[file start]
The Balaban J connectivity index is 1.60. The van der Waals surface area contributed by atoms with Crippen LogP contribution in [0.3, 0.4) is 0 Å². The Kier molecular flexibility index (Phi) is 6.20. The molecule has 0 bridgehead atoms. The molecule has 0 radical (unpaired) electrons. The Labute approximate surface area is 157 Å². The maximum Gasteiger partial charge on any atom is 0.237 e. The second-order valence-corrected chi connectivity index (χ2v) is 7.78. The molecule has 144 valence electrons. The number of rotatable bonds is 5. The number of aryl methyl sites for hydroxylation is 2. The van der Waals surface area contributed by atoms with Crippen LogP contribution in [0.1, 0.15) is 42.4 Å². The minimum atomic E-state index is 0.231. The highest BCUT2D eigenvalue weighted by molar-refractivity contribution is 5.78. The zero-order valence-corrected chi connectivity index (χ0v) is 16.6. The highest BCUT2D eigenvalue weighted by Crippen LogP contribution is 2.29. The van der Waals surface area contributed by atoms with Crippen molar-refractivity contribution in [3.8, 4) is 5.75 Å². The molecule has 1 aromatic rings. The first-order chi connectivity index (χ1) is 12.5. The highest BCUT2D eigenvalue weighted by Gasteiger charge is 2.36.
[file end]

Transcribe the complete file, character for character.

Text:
The Balaban J connectivity index is 1.60. The van der Waals surface area contributed by atoms with Crippen LogP contribution in [0.3, 0.4) is 0 Å². The Kier molecular flexibility index (Phi) is 6.20. The molecule has 0 bridgehead atoms. The molecule has 0 radical (unpaired) electrons. The Labute approximate surface area is 157 Å². The maximum Gasteiger partial charge on any atom is 0.237 e. The second-order valence-corrected chi connectivity index (χ2v) is 7.78. The molecule has 144 valence electrons. The number of rotatable bonds is 5. The number of aryl methyl sites for hydroxylation is 2. The van der Waals surface area contributed by atoms with Crippen LogP contribution in [0.1, 0.15) is 42.4 Å². The minimum atomic E-state index is 0.231. The highest BCUT2D eigenvalue weighted by molar-refractivity contribution is 5.78. The zero-order valence-corrected chi connectivity index (χ0v) is 16.6. The highest BCUT2D eigenvalue weighted by Crippen LogP contribution is 2.29. The van der Waals surface area contributed by atoms with Crippen molar-refractivity contribution in [3.8, 4) is 5.75 Å². The molecule has 1 aromatic rings. The first-order chi connectivity index (χ1) is 12.5. The highest BCUT2D eigenvalue weighted by Gasteiger charge is 2.36.